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Europe

EU egg scandal widens as industry may seek compensation for losses

EU ministers and experts are set to gather over the growing Fipronil contamination crisis - but only months after the news broke. Meanwhile, farmers, processors and consumers are suffering losses in sales and confidence.

A spokesman for the Belgian egg industry says it's a good thing for public health that the Fipronil contamination was discovered, but business is paying a high price. Johan van Bosch, the secretary-general of the Belgian Association of Egg Wholesalers, says his members are tallying up their losses due to the pesticide scandal and preparing to ask the European Commission for compensation for the fall in sales, the rise in prices and the harm to consumer confidence. "It's too early to know the real damage," van Bosch said. "First you need a stable market." And the market is anything but stable, with the contamination crisis spreading by the day.

A day after two men were arrested in the Netherlands in connection with the case, European Commission spokesman Daniel Rosario said the list of affected countries now stands at 15 EU member states plus Switzerland and Hong Kong. Belgium, France, Germany and the Netherlands all have egg farms which have been closed due to having been cleaned with a Fipronil-laced substance, while eggs from those locations had already been sent to Austria, Denmark, Ireland, Italy, Luxembourg, Poland, Romania, Slovakia, Slovenia, Sweden and the UK. Tens of millions of potentially tainted eggs and products have been pulled from shelves in those countries.

The contamination from the illegally-used insecticide was discovered in Belgium in May when a producer independently tested its eggs and Fipronil showed up, van Bosch told DW. It's a matter of great debate as well as formal investigation what happened next with that information and whether correct procedures were followed in notifying relevant authorities in Belgium and beyond.

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First arrests in European egg scandal

Belgian industry clean but lean

It's currently believed that a Flemish company produced the chemical cocktail secretly including Fipronil, which was then used by a Dutch company treating chickens for mites. Fipronil is not allowed for use in the EU anywhere that could touch the food chain, a spokesperson for the European Food Safety Association confirmed to DW.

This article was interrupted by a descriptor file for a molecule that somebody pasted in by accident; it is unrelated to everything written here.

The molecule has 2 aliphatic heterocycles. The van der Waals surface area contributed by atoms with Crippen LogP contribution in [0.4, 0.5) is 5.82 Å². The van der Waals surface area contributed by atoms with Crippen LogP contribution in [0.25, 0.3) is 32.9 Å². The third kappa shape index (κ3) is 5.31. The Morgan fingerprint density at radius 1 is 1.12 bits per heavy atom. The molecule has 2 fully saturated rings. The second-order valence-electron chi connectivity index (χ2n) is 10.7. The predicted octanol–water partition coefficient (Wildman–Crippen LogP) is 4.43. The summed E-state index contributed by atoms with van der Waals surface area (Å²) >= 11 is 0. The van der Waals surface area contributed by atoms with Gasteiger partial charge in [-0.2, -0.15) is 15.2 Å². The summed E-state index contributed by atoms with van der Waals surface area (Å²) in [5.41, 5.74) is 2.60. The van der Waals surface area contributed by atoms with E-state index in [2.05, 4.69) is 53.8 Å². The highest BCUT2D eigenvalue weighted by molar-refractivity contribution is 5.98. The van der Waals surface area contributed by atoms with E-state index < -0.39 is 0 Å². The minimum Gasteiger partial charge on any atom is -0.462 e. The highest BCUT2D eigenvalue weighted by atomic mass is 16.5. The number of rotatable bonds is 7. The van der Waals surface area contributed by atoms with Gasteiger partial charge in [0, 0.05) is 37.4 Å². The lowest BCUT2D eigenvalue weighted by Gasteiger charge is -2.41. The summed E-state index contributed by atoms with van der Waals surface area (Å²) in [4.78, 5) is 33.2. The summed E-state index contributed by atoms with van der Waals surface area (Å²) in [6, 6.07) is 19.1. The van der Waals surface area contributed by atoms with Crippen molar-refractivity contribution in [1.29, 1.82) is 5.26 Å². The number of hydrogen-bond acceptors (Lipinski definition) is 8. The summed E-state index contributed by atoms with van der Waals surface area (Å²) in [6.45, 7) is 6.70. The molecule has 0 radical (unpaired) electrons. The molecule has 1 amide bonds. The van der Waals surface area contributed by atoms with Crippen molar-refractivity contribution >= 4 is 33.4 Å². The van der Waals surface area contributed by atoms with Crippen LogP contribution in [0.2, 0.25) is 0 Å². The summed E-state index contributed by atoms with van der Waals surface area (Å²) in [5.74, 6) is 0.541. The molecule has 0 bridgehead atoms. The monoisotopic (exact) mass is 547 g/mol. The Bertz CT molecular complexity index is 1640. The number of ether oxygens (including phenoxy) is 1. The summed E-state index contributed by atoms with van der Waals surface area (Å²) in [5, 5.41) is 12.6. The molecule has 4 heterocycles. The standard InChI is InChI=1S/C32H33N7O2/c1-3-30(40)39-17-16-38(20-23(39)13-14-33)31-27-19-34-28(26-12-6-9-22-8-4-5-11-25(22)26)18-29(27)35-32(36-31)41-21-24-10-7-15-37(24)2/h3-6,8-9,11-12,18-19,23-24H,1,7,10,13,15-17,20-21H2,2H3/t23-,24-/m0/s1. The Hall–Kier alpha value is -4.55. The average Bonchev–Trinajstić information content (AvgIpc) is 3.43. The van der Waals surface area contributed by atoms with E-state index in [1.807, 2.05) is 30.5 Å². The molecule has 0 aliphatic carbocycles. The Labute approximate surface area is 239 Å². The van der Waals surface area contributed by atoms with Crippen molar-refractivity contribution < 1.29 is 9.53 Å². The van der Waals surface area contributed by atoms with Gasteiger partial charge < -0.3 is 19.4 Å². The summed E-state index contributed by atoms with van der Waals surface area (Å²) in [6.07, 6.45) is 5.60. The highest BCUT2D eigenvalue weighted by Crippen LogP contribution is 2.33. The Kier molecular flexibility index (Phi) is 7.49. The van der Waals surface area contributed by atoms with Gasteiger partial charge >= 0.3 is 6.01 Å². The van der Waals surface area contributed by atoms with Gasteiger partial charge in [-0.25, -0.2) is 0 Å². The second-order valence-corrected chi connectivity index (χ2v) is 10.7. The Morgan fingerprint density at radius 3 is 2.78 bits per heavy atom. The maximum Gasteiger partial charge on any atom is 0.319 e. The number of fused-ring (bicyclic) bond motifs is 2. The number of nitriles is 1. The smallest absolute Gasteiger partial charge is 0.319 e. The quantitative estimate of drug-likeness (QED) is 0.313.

Van Bosch says the farm that found the tainted eggs destroyed them as well as the hens, and that there are no more affected eggs in Belgium, but that the industry is being hit hard nonetheless. "It's very difficult," he said, due to both the product loss and spooked consumers sending items back or not buying more. In addition, he explains, wholesalers are now testing eggs at their own expense to prove their purity, at 180 euros per test. His biggest member company, van Bosch explained, "has had to do more than a thousand tests."

Philip van Bosstraeten, director of Ovobel, which supplies equipment for the egg industry, says his customers are suffering. "For egg processors the times are hard because of a lack of eggs, uncertainty about batch numbers and a lot of uncertainty from customers," he told DW. In addition, van Bosstraeten notes the price of eggs has already risen more than 10 percent due to the crisis, yet processors have to honor prices they pledged in contracts made months in advance.

German eggs in the supermarket REWE (picture-alliance/dpa/H. Hollemann)

Germany banned Dutch eggs in its supermarkets after Fipronil was illegally used to clean chicken pens at egg farms

Commission makes no commitment

Commission spokesman Rosario said Friday it's too early to discuss how EU money could help producers in the egg industry. "For the time being this is a sanitary issue and it's being addressed as such," he said. "We are not at that stage of the discussion yet. We need first to assess the full extent of the situation, its possible impact on the market and then we'll take it from there."

EC health commissioner Vytenas Andriukaitis says he's calling EU government ministers and experts together to examine how the contamination happened and whether procedure need to be reformed. European Commission spokeswoman Mina Andreeva revealed that meeting would only take place September 26. Asked by journalists why officials would wait more than six weeks, Andreeva said the gap is purposeful.

"We would like this meeting to happen with some distance to the ongoing events," Andreeva said. "We would like to have as many facts established as possible ... to draw the relevant lessons and discuss the way forward, how we could improve further our coordination and the system. This is not - let's be clear - a crisis meeting."

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